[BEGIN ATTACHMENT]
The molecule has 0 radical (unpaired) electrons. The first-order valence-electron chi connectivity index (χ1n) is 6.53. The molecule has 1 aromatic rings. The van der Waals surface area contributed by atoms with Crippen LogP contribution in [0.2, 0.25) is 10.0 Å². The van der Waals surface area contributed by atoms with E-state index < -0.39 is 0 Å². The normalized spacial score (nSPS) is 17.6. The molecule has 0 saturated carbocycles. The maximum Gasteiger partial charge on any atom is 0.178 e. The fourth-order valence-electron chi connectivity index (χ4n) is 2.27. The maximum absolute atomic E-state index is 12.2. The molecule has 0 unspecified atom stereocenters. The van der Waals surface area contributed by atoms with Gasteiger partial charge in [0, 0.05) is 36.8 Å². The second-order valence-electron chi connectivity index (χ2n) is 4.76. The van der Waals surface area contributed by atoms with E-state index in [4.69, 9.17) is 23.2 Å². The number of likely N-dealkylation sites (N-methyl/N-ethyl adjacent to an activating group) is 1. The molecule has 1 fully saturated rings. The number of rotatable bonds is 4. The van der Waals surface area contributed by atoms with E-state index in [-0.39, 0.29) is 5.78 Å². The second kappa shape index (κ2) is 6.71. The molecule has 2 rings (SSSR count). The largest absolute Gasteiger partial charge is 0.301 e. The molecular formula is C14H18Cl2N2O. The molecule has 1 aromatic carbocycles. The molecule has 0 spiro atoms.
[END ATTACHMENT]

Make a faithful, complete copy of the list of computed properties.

The molecule has 0 radical (unpaired) electrons. The first-order valence-electron chi connectivity index (χ1n) is 6.53. The molecule has 1 aromatic rings. The van der Waals surface area contributed by atoms with Crippen LogP contribution in [0.2, 0.25) is 10.0 Å². The van der Waals surface area contributed by atoms with E-state index < -0.39 is 0 Å². The normalized spacial score (nSPS) is 17.6. The molecule has 0 saturated carbocycles. The maximum Gasteiger partial charge on any atom is 0.178 e. The fourth-order valence-electron chi connectivity index (χ4n) is 2.27. The maximum absolute atomic E-state index is 12.2. The molecule has 0 unspecified atom stereocenters. The van der Waals surface area contributed by atoms with Gasteiger partial charge in [0, 0.05) is 36.8 Å². The second-order valence-electron chi connectivity index (χ2n) is 4.76. The van der Waals surface area contributed by atoms with E-state index in [4.69, 9.17) is 23.2 Å². The number of likely N-dealkylation sites (N-methyl/N-ethyl adjacent to an activating group) is 1. The molecule has 1 fully saturated rings. The number of rotatable bonds is 4. The van der Waals surface area contributed by atoms with E-state index in [-0.39, 0.29) is 5.78 Å². The second kappa shape index (κ2) is 6.71. The molecule has 2 rings (SSSR count). The largest absolute Gasteiger partial charge is 0.301 e. The molecular formula is C14H18Cl2N2O. The molecule has 1 aromatic carbocycles. The molecule has 0 spiro atoms.